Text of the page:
Each year, the president of the United States selects an elite group of scientists and engineers at the beginning of their independent research careers to receive the Presidential Early Career Award for Scientists and Engineers. This is the highest honor given by the U.S. government to outstanding science, technology, engineering and mathematics (STEM) professionals at this point in their professions.
David Smith from NASA is one of this year's winners. He plays a role on a team with Crystal Jaing , a researcher from Lawrence Livermore National Laboratory, that is investigating microbiology on the space station in a project called Microbial Tracking-2. “Our goal is to identify any correlations of the microbiome community between what is in the space station versus what’s on the astronauts to see if there is any microbial transfer and the potential impacts to crew health,” Jaing said.
While Smith’s previous research was based within our atmosphere, he shared an interest with Jaing in detecting microorganisms in challenging environments. “My work in graduate school was finding microbial signals in the upper atmosphere,” Smith said. “When Crystal put together this proposal, we knew that some of those microbes would also be floating around in spacecraft air. We thought we would bring some of the methodology from the open atmosphere here on Earth to the station.”
New research by LLNL scientists shows that solar cell efficiency can improve by using metal nanowire meshes that provide high transmissivity and high electrical connectivity. Image by Creative Commons.
Transparent electrodes are a critical component of solar cells and electronic displays. To collect electricity in a solar cell or inject electricity for a display, you need a conductive contact, like a metal, but you also need to be able to let light in (for solar cells) or out (for displays).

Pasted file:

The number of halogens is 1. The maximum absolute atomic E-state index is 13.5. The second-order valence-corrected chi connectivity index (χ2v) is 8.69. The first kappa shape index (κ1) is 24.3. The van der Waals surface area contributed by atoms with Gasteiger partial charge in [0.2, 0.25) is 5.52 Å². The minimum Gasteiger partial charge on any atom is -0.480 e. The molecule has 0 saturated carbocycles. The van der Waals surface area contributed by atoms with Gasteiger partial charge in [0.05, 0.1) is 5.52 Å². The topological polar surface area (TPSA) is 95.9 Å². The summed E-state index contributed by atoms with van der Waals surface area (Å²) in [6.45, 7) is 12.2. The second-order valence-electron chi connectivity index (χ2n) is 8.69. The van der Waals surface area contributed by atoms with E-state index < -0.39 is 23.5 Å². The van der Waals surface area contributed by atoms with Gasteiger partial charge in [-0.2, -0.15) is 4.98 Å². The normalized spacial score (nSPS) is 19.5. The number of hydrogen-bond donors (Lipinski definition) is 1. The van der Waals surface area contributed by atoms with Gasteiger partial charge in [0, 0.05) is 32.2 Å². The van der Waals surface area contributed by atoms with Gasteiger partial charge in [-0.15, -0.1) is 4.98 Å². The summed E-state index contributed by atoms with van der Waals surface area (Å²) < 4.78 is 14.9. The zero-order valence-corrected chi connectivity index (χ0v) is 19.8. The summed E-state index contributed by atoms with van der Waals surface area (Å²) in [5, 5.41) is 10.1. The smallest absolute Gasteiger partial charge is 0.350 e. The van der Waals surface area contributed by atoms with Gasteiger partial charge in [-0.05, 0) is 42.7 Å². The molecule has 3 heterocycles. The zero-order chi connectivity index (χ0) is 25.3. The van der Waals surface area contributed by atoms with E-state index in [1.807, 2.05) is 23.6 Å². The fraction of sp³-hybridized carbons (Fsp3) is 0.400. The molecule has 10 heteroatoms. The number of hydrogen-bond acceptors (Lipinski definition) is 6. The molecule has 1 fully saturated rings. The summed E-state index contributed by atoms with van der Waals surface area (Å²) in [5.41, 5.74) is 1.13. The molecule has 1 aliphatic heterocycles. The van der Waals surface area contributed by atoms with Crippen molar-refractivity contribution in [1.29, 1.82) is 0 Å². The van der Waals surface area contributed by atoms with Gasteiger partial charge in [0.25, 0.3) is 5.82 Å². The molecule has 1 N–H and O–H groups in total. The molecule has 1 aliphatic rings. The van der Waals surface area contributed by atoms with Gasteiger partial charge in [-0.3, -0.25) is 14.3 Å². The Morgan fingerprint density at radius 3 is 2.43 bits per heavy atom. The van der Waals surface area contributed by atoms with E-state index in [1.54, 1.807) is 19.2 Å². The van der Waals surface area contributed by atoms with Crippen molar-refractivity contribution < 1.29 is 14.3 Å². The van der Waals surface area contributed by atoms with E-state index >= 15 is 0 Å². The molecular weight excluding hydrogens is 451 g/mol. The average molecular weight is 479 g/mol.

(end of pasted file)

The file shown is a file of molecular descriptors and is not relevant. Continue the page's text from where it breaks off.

Metal is opaque, so the current techniques use metal oxides, most often indium tin oxide — a near-critical rare earth metal — as the conductive contact. Because supplies of this rare earth metal are limited, Lawrence Livermore National Laboratory researchers have turned to ordered metal nanowire meshes that provide high transmissivity (due to the small diameters of the nanowires), high electrical connectivity (due to the many contact points in the mesh) and use more common elements.
For transparent electrode applications, having such small metal nanowire meshes is important because their small nanometer-size diameter enables more light to pass through while the ordered nature of the arrays/meshes increases the number of electrical contacts between nanowires, increasing conductivity.
A woman cools off in a water fountain in Marseille as a heat wave hit much of the country last month. Photo by Jean-Paul Pelissier/Reuters,
The heat wave that smashed temperature records in Western Europe last month was made more intense by man-made climate change, according to a recent study.
The study by a respected team of European scientists points to an array of evidence that man-made global warming was behind the continent's most recent heat wave. "The July 2019 heat wave was so extreme over continental Western Europe that the observed magnitudes would have been extremely unlikely without climate change," the study concluded.
An expert not connected to the study, Celine Bonfils of the Lawrence Livermore National Laboratory, said the findings are clear: "record hot weather events are becoming more likely, and human-induced climate change is causing this increase in heat wave frequency."
The new report agreed with her assessment, saying that every recent European heat wave that has been analyzed "was found to be made much more likely and more intense due to human-induced climate change."